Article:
Colonial India

| August 19, 2012 | Reply

Colonial India

In 1498, Vasco da Gama successfully discovered a new sea route from Europe to India, which paved the way for direct Indo-European commerce. The Portuguese soon set up trading posts in Goa, Daman, Diu and Bombay. The next to arrive were the Dutch, the British—who set up a trading post in the west coast port of Surat in 1619—and the French. The internal conflicts among Indian kingdoms gave opportunities to the European traders to gradually establish political influence and appropriate lands. Although these continental European powers controlled various coastal regions of southern and eastern India during the ensuing century, they eventually lost all their territories in India to the British islanders, with the exception of the French outposts of Pondicherry and Chandernagore, the Dutch port of Travancore, and the Portuguese colonies of Goa, Daman and Diu.

Company rule in India

In 1617 the British East India Company was given permission by Mughal Emperor Jahangir to trade in India. Gradually their increasing influence led the de-jure Mughal emperor Farrukh Siyar to grant them dastaks or permits for duty free trade in Bengal in 1717. The Nawab of Bengal Siraj Ud Daulah, the de facto ruler of the Bengal province, opposed British attempts to use these permits.

The First Carnatic War extended from 1746 until 1748 and was the result of colonial competition between France and Britain, two of the countries involved in the War of Austrian Succession. Following the capture of a few French ships by the British fleet in India, French troops attacked and captured the British city of Madras located on the east coast of India on September 21, 1746. Among the prisoners captured at Madras was Robert Clive himself. The war was eventually ended by the Treaty of Aix-la-Chapelle which ended the War of Austrian Succession in 1748.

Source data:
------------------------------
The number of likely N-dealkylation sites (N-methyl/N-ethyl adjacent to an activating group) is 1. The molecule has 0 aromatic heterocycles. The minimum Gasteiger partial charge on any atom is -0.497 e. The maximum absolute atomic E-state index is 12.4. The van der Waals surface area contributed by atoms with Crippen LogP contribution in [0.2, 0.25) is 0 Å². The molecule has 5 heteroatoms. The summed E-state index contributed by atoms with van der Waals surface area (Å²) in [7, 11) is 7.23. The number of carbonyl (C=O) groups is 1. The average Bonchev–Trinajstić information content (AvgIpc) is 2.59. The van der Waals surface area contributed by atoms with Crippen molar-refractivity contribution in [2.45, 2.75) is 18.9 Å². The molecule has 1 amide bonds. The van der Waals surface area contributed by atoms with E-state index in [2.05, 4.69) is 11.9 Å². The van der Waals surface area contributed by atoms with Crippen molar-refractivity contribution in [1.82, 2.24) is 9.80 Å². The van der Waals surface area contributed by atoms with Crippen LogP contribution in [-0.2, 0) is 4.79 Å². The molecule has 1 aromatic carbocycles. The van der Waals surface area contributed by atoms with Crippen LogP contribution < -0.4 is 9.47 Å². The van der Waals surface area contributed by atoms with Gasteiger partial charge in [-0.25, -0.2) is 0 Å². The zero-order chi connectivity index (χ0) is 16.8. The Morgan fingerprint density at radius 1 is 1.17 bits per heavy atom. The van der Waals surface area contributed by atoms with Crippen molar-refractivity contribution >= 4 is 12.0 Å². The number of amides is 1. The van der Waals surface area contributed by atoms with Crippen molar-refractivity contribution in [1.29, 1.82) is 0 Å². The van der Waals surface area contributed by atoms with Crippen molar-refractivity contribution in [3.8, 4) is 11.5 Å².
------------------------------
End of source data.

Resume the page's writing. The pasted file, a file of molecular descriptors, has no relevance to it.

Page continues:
In 1749, the Second Carnatic War broke out as the result of a war between a son, Nasir Jung, and a grandson, Muzaffer Jung, of the deceased Nizam-ul-Mulk of Hyderabad to take over Nizam’s thone in Hyderabad. The French supported Muzaffer Jung in this civil war. Consequently, the British supported Nasir Jung in this conflict.

Meanwhile, however, the conflict in Hyderabad provided Chanda Sahib with an opportunity to take power as the new Nawab of the territory of Arcot. In this conflict, the French supported Chandra Sahib in his attempt to become the new Nawab of Arcot. The British supported the son of the deposed incumbent Nawab, Anwaruddin Muhammad Khan, against Chanda Sahib. In 1751, Robert Clive led a British armed force and captured Arcot to reinstate the incumbent Nawab. The Second Carnatic War finally came to an end in 1754 with theTreaty of Pondicherry.